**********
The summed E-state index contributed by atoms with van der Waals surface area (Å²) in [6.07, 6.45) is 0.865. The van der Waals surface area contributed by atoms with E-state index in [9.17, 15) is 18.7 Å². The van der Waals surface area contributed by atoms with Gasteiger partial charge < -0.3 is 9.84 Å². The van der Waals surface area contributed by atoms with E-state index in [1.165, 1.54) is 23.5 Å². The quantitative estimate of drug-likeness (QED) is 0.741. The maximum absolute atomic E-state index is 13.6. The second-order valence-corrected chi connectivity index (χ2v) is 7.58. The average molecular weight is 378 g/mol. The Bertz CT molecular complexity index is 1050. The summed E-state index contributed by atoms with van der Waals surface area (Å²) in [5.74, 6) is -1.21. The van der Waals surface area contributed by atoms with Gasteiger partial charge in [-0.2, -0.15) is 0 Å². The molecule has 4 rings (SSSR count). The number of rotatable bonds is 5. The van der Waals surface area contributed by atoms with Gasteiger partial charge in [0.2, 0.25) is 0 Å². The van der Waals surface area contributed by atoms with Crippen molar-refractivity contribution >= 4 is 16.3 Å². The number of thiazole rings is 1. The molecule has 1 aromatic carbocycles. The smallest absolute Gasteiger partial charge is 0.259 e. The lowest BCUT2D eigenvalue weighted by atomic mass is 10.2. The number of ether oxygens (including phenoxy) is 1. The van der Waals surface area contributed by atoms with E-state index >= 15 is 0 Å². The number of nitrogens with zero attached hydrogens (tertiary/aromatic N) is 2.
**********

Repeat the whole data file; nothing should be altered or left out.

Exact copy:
The summed E-state index contributed by atoms with van der Waals surface area (Å²) in [6.07, 6.45) is 0.865. The van der Waals surface area contributed by atoms with E-state index in [9.17, 15) is 18.7 Å². The van der Waals surface area contributed by atoms with Gasteiger partial charge < -0.3 is 9.84 Å². The van der Waals surface area contributed by atoms with E-state index in [1.165, 1.54) is 23.5 Å². The quantitative estimate of drug-likeness (QED) is 0.741. The maximum absolute atomic E-state index is 13.6. The second-order valence-corrected chi connectivity index (χ2v) is 7.58. The average molecular weight is 378 g/mol. The Bertz CT molecular complexity index is 1050. The summed E-state index contributed by atoms with van der Waals surface area (Å²) in [5.74, 6) is -1.21. The van der Waals surface area contributed by atoms with Gasteiger partial charge in [-0.2, -0.15) is 0 Å². The molecule has 4 rings (SSSR count). The number of rotatable bonds is 5. The van der Waals surface area contributed by atoms with Gasteiger partial charge in [0.2, 0.25) is 0 Å². The van der Waals surface area contributed by atoms with Crippen molar-refractivity contribution >= 4 is 16.3 Å². The number of thiazole rings is 1. The molecule has 1 aromatic carbocycles. The smallest absolute Gasteiger partial charge is 0.259 e. The lowest BCUT2D eigenvalue weighted by atomic mass is 10.2. The number of ether oxygens (including phenoxy) is 1. The van der Waals surface area contributed by atoms with E-state index >= 15 is 0 Å². The number of nitrogens with zero attached hydrogens (tertiary/aromatic N) is 2.